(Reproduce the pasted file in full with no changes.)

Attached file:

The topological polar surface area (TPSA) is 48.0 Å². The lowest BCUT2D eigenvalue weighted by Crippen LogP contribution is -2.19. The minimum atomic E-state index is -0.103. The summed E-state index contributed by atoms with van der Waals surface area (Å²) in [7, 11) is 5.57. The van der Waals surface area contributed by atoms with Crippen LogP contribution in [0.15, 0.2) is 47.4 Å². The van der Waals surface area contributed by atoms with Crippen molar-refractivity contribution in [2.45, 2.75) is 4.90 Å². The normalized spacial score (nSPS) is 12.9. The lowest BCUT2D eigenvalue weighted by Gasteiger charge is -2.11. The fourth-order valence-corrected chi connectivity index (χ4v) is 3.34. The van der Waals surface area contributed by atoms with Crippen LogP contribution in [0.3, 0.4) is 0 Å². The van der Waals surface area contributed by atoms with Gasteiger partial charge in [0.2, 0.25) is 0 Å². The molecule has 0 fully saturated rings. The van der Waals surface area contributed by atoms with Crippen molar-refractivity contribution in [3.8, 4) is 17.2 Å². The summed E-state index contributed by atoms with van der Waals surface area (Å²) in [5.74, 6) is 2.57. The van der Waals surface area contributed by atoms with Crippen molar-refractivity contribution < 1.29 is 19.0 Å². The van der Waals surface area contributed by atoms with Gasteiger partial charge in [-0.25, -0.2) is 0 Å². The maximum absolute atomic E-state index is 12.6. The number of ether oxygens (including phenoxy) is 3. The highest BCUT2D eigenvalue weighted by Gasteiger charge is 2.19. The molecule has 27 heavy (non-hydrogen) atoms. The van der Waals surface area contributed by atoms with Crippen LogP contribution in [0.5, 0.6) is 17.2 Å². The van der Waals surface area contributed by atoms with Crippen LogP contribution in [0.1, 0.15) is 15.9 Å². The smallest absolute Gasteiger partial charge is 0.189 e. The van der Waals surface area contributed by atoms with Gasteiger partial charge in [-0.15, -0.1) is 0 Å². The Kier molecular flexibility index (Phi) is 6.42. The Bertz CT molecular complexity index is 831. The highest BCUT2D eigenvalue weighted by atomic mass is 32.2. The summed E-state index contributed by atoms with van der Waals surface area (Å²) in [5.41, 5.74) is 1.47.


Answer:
The topological polar surface area (TPSA) is 48.0 Å². The lowest BCUT2D eigenvalue weighted by Crippen LogP contribution is -2.19. The minimum atomic E-state index is -0.103. The summed E-state index contributed by atoms with van der Waals surface area (Å²) in [7, 11) is 5.57. The van der Waals surface area contributed by atoms with Crippen LogP contribution in [0.15, 0.2) is 47.4 Å². The van der Waals surface area contributed by atoms with Crippen molar-refractivity contribution in [2.45, 2.75) is 4.90 Å². The normalized spacial score (nSPS) is 12.9. The lowest BCUT2D eigenvalue weighted by Gasteiger charge is -2.11. The fourth-order valence-corrected chi connectivity index (χ4v) is 3.34. The van der Waals surface area contributed by atoms with Crippen LogP contribution in [0.3, 0.4) is 0 Å². The van der Waals surface area contributed by atoms with Gasteiger partial charge in [0.2, 0.25) is 0 Å². The molecule has 0 fully saturated rings. The van der Waals surface area contributed by atoms with Crippen molar-refractivity contribution in [3.8, 4) is 17.2 Å². The summed E-state index contributed by atoms with van der Waals surface area (Å²) in [5.74, 6) is 2.57. The van der Waals surface area contributed by atoms with Crippen molar-refractivity contribution < 1.29 is 19.0 Å². The van der Waals surface area contributed by atoms with Gasteiger partial charge in [-0.25, -0.2) is 0 Å². The maximum absolute atomic E-state index is 12.6. The number of ether oxygens (including phenoxy) is 3. The highest BCUT2D eigenvalue weighted by Gasteiger charge is 2.19. The molecule has 27 heavy (non-hydrogen) atoms. The van der Waals surface area contributed by atoms with Crippen LogP contribution in [0.5, 0.6) is 17.2 Å². The van der Waals surface area contributed by atoms with Crippen LogP contribution in [0.1, 0.15) is 15.9 Å². The smallest absolute Gasteiger partial charge is 0.189 e. The van der Waals surface area contributed by atoms with Gasteiger partial charge in [-0.15, -0.1) is 0 Å². The Kier molecular flexibility index (Phi) is 6.42. The Bertz CT molecular complexity index is 831. The highest BCUT2D eigenvalue weighted by atomic mass is 32.2. The summed E-state index contributed by atoms with van der Waals surface area (Å²) in [5.41, 5.74) is 1.47.